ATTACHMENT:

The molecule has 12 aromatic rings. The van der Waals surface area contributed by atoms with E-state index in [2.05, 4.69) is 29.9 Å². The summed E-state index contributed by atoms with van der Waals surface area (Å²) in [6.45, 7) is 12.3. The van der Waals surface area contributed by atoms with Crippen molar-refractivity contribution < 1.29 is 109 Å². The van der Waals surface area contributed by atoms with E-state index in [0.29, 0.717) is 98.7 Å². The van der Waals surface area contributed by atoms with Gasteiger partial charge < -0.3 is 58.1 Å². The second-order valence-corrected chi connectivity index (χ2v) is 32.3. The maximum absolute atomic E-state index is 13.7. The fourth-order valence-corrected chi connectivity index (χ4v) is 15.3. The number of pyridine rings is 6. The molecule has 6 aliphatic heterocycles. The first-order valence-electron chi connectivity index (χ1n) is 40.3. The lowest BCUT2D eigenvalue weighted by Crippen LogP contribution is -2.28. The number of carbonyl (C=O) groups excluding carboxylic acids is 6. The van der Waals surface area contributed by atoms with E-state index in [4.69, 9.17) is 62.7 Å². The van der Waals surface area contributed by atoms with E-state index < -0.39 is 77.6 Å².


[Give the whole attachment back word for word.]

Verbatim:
The molecule has 12 aromatic rings. The van der Waals surface area contributed by atoms with E-state index in [2.05, 4.69) is 29.9 Å². The summed E-state index contributed by atoms with van der Waals surface area (Å²) in [6.45, 7) is 12.3. The van der Waals surface area contributed by atoms with Crippen molar-refractivity contribution < 1.29 is 109 Å². The van der Waals surface area contributed by atoms with E-state index in [0.29, 0.717) is 98.7 Å². The van der Waals surface area contributed by atoms with Gasteiger partial charge < -0.3 is 58.1 Å². The second-order valence-corrected chi connectivity index (χ2v) is 32.3. The maximum absolute atomic E-state index is 13.7. The fourth-order valence-corrected chi connectivity index (χ4v) is 15.3. The number of pyridine rings is 6. The molecule has 6 aliphatic heterocycles. The first-order valence-electron chi connectivity index (χ1n) is 40.3. The lowest BCUT2D eigenvalue weighted by Crippen LogP contribution is -2.28. The number of carbonyl (C=O) groups excluding carboxylic acids is 6. The van der Waals surface area contributed by atoms with E-state index in [4.69, 9.17) is 62.7 Å². The van der Waals surface area contributed by atoms with E-state index < -0.39 is 77.6 Å².